News / Winnipeg

'It’s just mind-boggling': Before Canada 150, more than 150 drinking water advisories listed online

Some of the 153 drinking water advisories cited span more than two decades, most of them occurring in Ontario.

A boy from Shoal Lake 40 First Nation sits on a bridge over a channel in a 2015 photo. The Ontario reserve is under one of Canada's longest boil-water advisories.

John Woods/The Canadian Press

A boy from Shoal Lake 40 First Nation sits on a bridge over a channel in a 2015 photo. The Ontario reserve is under one of Canada's longest boil-water advisories.

As Canada spends a half-billion dollars celebrating its 150th year since confederation, it appears more than 150 drinking water advisories still exist, most of them in First Nations communities.

Of the 153 advisories listed on the federal government and British Columbia’s First Nations Health Authority websites as of Thursday, most occur in Ontario (86), including the oldest boil water advisory, which has been in place since Feb. 1, 1995 (8,184 days) in Neskatanga First Nation.

Some communities have more than one advisory, as water treatment isn’t centred in a single hub. That’s the case for Kinonjeoshtegon and Pinaymootang First Nations in Manitoba, where 15 boil water and do not consume advisories are listed.

For Shoal Lake 40 First Nation—which straddles the Manitoba-Ontario border and provides Winnipeg with access to clean drinking water—2017 marks 20 years (7,436 days) since boil water advisories began.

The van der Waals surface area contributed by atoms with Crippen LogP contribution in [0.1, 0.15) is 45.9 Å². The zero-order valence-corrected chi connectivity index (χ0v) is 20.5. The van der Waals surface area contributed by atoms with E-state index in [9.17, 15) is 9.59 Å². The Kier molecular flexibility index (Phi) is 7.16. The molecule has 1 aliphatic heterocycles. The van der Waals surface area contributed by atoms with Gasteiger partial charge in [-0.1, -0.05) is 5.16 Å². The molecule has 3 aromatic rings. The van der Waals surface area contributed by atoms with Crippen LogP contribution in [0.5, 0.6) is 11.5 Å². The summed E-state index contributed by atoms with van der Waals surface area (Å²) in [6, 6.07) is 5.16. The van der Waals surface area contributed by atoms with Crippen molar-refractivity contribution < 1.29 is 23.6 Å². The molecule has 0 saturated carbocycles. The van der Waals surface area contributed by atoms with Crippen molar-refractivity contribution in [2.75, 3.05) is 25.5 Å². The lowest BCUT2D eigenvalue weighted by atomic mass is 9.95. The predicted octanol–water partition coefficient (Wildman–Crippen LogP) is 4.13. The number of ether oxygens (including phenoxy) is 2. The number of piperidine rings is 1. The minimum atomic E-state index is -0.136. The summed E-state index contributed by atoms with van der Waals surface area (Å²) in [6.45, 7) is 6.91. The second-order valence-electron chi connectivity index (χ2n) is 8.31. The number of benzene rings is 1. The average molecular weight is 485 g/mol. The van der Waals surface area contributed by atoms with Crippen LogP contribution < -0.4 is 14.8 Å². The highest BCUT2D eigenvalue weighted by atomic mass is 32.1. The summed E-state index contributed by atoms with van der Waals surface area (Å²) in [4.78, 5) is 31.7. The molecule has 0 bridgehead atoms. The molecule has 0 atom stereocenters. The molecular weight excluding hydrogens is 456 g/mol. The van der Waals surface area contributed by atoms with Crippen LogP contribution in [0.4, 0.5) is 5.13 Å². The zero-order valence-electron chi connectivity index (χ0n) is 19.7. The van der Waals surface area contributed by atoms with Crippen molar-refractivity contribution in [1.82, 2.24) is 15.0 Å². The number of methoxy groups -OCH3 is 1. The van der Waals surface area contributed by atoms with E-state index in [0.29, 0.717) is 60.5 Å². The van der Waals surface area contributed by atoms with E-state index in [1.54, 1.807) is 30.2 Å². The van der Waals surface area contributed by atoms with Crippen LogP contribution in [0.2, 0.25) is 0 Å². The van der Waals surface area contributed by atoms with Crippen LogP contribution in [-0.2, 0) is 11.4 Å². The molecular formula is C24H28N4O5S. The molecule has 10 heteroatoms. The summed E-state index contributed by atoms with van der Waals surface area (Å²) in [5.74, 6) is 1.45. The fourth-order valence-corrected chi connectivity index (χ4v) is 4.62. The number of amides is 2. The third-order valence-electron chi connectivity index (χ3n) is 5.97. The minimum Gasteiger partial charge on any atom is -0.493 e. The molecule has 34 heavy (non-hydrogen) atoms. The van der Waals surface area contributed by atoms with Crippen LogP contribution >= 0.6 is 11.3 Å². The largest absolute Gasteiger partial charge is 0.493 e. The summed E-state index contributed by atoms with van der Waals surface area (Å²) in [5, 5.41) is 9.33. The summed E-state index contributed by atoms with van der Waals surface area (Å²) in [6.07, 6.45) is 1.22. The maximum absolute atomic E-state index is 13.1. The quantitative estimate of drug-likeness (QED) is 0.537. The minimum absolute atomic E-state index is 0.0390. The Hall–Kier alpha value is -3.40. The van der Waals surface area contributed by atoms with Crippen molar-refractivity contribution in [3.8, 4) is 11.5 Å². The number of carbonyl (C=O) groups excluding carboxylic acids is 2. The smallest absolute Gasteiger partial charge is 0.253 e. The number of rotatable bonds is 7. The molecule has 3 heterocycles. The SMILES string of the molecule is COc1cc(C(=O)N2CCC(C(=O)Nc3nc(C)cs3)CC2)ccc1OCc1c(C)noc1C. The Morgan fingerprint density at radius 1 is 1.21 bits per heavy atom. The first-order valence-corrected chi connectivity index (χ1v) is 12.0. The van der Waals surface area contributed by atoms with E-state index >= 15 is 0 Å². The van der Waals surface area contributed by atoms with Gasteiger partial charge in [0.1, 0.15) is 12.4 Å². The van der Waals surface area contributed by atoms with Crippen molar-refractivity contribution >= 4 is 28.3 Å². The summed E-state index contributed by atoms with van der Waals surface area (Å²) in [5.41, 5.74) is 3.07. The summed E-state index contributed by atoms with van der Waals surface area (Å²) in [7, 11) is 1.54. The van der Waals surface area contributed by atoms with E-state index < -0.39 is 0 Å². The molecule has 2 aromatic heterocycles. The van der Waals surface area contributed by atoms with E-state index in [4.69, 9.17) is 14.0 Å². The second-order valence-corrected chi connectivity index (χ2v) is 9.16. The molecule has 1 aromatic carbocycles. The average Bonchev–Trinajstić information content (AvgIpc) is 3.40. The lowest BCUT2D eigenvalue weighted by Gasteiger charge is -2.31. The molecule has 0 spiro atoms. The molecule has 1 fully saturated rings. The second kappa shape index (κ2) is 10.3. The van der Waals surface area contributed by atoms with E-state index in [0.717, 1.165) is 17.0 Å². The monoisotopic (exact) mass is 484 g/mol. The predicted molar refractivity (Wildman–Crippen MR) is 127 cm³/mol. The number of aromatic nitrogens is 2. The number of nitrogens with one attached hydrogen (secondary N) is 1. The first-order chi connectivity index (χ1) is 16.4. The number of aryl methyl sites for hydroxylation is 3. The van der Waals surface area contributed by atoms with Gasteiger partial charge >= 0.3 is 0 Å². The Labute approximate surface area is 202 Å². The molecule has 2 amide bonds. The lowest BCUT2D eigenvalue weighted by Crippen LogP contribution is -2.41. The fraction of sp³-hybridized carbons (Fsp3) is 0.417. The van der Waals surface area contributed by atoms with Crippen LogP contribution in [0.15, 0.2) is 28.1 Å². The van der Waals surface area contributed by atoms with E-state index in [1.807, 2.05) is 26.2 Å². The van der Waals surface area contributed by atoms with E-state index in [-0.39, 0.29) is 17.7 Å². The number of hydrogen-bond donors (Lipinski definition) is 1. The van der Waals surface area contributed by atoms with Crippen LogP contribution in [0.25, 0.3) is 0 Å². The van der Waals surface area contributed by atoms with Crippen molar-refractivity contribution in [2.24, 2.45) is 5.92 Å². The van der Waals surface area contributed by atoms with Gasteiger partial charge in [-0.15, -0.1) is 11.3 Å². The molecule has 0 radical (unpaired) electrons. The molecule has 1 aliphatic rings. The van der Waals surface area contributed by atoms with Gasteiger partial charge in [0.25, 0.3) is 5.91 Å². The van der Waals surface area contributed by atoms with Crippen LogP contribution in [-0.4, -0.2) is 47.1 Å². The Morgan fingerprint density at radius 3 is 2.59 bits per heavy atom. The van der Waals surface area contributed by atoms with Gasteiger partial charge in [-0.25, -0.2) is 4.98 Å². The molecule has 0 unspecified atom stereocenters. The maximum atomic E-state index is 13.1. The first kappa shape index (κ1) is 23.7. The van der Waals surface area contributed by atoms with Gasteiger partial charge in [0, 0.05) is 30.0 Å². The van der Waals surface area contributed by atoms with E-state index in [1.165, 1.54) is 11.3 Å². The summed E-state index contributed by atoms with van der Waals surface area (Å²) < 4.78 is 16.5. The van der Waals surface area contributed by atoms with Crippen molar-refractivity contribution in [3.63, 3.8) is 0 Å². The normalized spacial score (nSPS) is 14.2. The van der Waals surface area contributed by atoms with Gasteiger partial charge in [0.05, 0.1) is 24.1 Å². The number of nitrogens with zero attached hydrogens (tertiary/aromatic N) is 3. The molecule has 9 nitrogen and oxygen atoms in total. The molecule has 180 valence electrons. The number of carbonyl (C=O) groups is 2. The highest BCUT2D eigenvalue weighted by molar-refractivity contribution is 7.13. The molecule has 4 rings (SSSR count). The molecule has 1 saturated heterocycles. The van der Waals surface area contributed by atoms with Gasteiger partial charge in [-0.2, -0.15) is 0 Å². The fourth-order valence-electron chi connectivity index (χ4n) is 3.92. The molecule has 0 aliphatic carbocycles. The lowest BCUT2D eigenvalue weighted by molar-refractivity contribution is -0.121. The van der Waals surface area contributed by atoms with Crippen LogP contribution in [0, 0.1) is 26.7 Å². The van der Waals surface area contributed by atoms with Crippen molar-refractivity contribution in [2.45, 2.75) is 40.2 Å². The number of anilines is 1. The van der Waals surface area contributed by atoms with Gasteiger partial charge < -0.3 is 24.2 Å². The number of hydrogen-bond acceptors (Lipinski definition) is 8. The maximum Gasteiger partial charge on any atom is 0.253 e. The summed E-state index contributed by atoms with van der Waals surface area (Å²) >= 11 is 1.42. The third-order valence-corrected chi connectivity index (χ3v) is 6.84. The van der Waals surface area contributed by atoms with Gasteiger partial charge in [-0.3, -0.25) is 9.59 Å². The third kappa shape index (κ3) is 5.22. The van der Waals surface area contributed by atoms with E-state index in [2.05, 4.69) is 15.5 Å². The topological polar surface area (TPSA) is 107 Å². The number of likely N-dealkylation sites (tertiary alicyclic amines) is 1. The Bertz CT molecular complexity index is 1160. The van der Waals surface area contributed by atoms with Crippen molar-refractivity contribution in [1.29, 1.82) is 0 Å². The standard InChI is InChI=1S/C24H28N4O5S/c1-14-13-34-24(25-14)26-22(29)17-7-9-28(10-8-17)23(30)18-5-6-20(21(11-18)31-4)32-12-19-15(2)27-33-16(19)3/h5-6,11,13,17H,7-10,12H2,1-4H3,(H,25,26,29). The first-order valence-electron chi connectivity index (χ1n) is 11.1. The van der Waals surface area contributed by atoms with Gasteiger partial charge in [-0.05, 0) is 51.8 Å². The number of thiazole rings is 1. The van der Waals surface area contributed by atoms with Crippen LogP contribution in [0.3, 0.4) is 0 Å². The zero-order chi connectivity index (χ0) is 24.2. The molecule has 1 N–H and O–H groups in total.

Chief Erwin Redsky said his community of about 270 people never thought it would take this long to resolve the situation. Youth have grown accustomed to only drinking or using bottled water to wash dishes, cook and do chores.

“It’s just mind-boggling, it’s not right. Every Canadian should enjoy clean drinking water,” Redsky said.

In the lead-up to the 2015 federal election, Justin Trudeau pledged to end all drinking water advisories in Canada within five years at a VICE Canada town hall.

Peter Huck, a University of Waterloo professor and research chair in water treatment, believes the technology is there to fix the water woes, but points to possible communications breakdowns between First Nations and various levels of government as a potential roadblock.

“In some cases, communities may also be reluctant to use techniques … such as the addition of chlorine (to water),” he said, adding newer innovations like ultraviolet filters could provide a more natural alternative.

Though progress in Shoal Lake 40 is tangible—an all-weather road to the community is under construction and plans for a new water treatment plant are in the works—Redsky believes some of the half-billion dollars from Canada 150 funds should have been allocated to help struggling First Nations communities with water.

“If we’re going to celebrate a rich country such as Canada, some of those funds should be diverted to the communities such as ours and others who are facing daily challenges such as to have clean drinking water,” he said.

“That day will come when just the basic human right is met and there will be reason at that point to celebrate.”

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